INSTRUMENT METEOROLOGICAL CONDITIONS see IFR CONDITIONS.
INSTRUMENT OPERATION - An aircraft operation in accordance with an IFR flight plan or an operation where IFR separation between aircraft is provided by a terminal control facility or air route traffic control center (see also).
INSTRUMENT RUNWAY - A runway equipped with electronic and visual air navigation aids and for which a straight in (precision or nonprecision) approach procedure has been approved or is planned.
INTEGRATED NOISE MODEL (INM) - A computer model developed by the FAA and required by the FAA for use in environmental assessments, environmental impact statements, and FAR Part 150 studies for developing existing and future aircraft noise exposure maps.
LANDRUM & BROWN, Inc. - Landrum & Brown, Inc. is responsible on this project for peer review, working with the Community Advisorty Committee (CAC), and acting as a technical resource. Another team (see Project Consultant)is the consultant to the Federal Aviation Administration (FAA) and Massport.
Leq See EQUIVALENT SOUND LEVEL
Lmax See MAXIMUM SOUND LEVEL
LAND AND HOLD SHORT OPERATIONS - These operations include landing and holding short of an intersecting runway, an intersecting taxiway, or some other predetermined point on the runway other than on a runway or taxiway. Previously, SOIR, the acronym for “simultaneous operations on intersecting runways,” was used exclusively to describe simultaneous operations on two intersecting runways – either two aircraft landing simultaneously or one aircraft landing and another one departing. The term LAHSO incorporates SOIR and is expanded to include holding short of a taxiway and holding short of predetermined points on the runway.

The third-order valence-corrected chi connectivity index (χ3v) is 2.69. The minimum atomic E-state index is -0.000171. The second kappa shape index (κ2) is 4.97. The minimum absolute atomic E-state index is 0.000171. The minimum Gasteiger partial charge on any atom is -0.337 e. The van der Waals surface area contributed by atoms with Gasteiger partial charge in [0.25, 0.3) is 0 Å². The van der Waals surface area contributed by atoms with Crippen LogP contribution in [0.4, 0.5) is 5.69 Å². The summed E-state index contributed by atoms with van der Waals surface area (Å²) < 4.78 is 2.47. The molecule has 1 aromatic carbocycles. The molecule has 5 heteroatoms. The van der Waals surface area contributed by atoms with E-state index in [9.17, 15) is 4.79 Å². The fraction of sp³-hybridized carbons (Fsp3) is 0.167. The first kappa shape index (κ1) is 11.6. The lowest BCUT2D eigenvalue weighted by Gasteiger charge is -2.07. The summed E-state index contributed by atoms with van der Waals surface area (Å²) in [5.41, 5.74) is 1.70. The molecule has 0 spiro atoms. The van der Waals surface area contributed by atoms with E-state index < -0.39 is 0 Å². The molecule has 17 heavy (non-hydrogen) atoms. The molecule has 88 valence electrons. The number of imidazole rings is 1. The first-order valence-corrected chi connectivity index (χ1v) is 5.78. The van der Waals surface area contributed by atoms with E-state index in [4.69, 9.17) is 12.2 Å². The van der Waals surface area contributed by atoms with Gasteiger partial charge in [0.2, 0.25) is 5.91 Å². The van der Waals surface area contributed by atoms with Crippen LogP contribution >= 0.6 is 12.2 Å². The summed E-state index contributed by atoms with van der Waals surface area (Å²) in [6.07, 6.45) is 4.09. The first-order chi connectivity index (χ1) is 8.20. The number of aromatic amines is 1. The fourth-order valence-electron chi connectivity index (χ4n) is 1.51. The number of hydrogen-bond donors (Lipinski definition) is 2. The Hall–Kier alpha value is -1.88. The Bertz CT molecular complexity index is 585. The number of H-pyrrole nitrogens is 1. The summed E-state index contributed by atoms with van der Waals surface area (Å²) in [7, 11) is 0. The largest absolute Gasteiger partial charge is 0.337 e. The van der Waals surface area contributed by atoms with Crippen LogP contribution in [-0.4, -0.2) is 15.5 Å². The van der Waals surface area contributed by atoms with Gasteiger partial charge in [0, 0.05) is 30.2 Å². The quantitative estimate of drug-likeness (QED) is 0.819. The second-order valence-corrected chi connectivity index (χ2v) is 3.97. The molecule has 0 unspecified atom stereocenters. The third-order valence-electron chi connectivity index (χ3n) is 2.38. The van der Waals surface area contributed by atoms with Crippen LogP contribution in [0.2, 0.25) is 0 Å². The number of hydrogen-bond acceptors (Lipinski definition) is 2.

LAND USE COMPATIBILITY - The compatibility of land uses surrounding an airport with airport activities and particularly with the noise from aircraft operations.
LAND USE CONTROLS - Controls established by local or state governments to implement land use planning. The controls include zoning, subdivision regulations, land acquisition (in fee simple, lease back, or easements), building codes, building permits, and capital improvement programs (to provide sewer, water, utilities, or other service facilities).
LAND USE PLANNING - Comprehensive planning carried out by units of local government, for all areas under their jurisdiction, to identify the optimum uses of land and to serve as a basis for the adoption of zoning or other land use controls.
LOCALIZER (LOC) - Navigational equipment that provides electronic course guidance. The ground-based equipment sends two signals, which, when received and receded by airborne equipment with equal intensity, indicate that the aircraft is on course. If the received and receded signals have unequal intensity, then the aircraft is off course. A localizer is the part of an ILS (see also) that provides lateral and longitudinal course guidance to the runway.
LOCALIZER-TYPE DIRECTIONAL AID (LDA) - A navigational aid used for nonprecision instrument approaches with utility and accuracy comparable to a localizer; however, it is not part of a complete ILS and its signal is not typically aligned with the runway.
LOUDNESS - The judgment of the intensity of a sound by a person, loudness depends primarily on the sound pressure of the stimulus. Over much of the loudness range, it takes about a threefold increase in sound pressure (approximately 10 decibels) to produce a doubling of loudness.